On the move it reveals itself to be a city car with a big attitude. The little 1200cc boasts only 85bhp from 3 cylinders that spin readily until the rev limiter cuts off power abruptly at 6000rpm. Despite that it will give its best to you and its reward you not bad fuel displayed fuel figures for a “spirited” driving style. It doesn’t feel like flogging a dead donkey that is for sure with its wonderful buzzy engine. It won’t win a grand prix but it will make drivers of other cars sweat a little.

This spirit transfers nicely into a whizzy little car. Push it hard and it’ll over steer when the little 165 section tyres scrabble for traction but the back end won’t let go. Even lifting off mid corner didn’t result in untidy handling. It’s pretty safe and very predictable. And all this is before the traction control has taken over.

This model was fitted with the crash prevention system. A loud rapid beep emits if it thinks you are going to crash into something in front. Sometimes hit and miss and mostly it alerted me down narrow roads. And if it thinks you really are going to hit something it’ll apply the brakes or even stop. Very handy in a city car at this price. What it does have that is quite useless is lane assist. It does nothing but beep at you. Thankfully you can switch it off permanently.
As a first car, only car, city car, second car or whatever you want it for, the 108 in its higher spec will fit the bill. Aim high with the 108, have greater aspirations and opt for the highest model as you can like this one. Just add that sunroof to make it a more usable little car. I’d happily have it parked among the Bird fleet of motors.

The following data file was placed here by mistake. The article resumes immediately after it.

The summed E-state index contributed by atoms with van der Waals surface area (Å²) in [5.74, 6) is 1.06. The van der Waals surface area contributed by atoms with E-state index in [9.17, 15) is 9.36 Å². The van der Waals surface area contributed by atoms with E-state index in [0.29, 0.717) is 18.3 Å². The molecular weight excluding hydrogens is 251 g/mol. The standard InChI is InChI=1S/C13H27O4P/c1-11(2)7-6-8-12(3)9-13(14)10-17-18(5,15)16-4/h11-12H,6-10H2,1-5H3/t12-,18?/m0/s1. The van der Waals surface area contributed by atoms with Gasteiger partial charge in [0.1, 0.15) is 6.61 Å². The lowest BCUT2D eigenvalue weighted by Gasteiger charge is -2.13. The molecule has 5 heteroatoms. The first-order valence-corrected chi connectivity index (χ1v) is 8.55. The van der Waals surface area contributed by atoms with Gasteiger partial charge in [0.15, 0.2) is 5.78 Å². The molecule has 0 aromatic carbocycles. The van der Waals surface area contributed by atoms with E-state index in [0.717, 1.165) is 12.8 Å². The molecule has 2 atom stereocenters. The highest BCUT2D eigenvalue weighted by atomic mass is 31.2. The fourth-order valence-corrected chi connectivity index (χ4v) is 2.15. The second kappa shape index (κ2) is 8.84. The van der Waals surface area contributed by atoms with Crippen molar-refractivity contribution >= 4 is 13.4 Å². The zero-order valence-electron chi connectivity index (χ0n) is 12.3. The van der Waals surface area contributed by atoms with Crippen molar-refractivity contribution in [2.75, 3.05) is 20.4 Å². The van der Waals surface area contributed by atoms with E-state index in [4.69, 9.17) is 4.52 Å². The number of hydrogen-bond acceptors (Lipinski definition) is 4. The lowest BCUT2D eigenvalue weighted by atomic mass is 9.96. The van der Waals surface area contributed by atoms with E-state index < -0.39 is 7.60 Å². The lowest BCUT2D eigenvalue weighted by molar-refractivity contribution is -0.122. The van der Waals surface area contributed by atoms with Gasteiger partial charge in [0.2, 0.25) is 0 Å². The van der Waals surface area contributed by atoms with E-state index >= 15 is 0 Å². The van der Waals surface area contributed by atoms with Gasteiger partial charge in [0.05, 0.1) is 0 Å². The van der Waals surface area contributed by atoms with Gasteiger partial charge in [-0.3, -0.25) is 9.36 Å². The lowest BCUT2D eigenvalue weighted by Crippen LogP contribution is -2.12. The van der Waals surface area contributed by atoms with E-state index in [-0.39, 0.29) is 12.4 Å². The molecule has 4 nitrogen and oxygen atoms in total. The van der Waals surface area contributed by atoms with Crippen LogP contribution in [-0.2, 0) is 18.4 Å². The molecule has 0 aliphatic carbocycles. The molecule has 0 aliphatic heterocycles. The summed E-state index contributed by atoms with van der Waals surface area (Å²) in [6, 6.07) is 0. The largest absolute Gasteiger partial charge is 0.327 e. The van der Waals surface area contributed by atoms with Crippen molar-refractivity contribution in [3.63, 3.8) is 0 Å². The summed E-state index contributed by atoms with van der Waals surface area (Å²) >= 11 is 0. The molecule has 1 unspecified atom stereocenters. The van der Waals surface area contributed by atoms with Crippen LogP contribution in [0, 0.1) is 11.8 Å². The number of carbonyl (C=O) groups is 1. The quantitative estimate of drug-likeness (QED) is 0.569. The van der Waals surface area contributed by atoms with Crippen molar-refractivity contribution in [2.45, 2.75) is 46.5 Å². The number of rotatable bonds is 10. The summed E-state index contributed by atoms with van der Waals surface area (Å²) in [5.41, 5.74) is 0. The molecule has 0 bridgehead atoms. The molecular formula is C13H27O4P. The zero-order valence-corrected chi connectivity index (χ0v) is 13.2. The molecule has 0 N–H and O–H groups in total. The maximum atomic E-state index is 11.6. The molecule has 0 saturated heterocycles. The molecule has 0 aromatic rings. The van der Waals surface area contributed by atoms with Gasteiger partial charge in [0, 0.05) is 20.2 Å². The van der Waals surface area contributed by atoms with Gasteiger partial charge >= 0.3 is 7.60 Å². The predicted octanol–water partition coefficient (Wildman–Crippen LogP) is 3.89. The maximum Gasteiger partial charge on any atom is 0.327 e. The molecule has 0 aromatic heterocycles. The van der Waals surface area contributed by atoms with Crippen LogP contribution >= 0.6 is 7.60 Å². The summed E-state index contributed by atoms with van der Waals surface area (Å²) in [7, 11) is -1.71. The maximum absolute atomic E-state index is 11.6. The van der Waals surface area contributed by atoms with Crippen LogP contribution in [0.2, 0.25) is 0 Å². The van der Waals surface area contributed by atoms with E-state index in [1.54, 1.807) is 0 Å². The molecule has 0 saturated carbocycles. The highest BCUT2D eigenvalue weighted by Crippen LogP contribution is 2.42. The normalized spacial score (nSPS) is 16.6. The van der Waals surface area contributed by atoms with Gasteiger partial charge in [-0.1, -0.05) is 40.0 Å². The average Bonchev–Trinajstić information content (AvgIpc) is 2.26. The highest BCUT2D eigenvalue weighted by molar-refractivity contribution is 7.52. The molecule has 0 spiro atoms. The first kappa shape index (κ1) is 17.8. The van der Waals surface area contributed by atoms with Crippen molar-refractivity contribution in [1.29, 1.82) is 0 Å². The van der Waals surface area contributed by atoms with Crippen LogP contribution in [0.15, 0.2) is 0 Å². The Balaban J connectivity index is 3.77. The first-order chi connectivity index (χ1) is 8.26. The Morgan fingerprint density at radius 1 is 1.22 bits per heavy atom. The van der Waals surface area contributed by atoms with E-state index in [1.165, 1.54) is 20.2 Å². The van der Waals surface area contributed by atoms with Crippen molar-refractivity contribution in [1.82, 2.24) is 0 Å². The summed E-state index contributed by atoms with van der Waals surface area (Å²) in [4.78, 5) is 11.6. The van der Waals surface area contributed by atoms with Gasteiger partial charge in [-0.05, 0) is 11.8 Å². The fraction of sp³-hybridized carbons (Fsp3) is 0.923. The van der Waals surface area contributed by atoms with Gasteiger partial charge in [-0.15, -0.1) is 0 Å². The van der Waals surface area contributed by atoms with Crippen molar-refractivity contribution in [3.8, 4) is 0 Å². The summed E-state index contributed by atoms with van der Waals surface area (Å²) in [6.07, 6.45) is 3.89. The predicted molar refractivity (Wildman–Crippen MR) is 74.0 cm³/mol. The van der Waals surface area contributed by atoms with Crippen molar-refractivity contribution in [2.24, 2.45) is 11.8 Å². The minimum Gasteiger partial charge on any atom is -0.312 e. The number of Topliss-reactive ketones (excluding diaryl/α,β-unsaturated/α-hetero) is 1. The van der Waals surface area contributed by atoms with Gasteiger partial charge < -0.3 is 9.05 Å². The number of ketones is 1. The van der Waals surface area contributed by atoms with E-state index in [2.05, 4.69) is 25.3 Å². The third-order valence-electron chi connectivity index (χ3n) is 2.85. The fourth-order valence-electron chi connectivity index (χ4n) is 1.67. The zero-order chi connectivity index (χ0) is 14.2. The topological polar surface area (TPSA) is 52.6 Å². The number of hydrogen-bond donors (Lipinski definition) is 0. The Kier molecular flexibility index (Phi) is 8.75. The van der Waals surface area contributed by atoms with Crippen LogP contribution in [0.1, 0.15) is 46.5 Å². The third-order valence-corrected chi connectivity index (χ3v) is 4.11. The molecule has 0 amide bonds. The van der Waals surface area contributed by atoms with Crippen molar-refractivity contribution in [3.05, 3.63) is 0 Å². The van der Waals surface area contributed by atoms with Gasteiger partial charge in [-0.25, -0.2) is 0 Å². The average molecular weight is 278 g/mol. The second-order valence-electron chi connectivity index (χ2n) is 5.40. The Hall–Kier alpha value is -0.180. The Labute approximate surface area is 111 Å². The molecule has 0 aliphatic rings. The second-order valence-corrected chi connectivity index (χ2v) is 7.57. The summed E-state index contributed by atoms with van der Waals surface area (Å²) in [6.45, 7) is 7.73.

Road tax exempt
Nice facia layout
Keyless entry

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Rear seat space
2 tone paint theme
Lane assist

The Lowdown
Car – Peugeot 108 Allure 5door
Price – £11,985 (as tested)
MPG – 65.7mpg (combined)
Power – 82 bhp 5750 rpm
0-62mph – 10.9 seconds
Top Speed – 106 mph
Co2 – 99 (g/km)


About the author: Stuart M Bird

Motoring nurse or medical motorist? It's a difficult one. By day l nurse and by night l drive.
Fingers have always been grease deep in attending the motoring of an ageing fleet. And now l write about new and old.
If you have a car or motoring product you would like reviewed here for TGUK please e mail me:

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Member of the Southern Group of Motoring Writers. (SGMW)

Twitter: @t2stu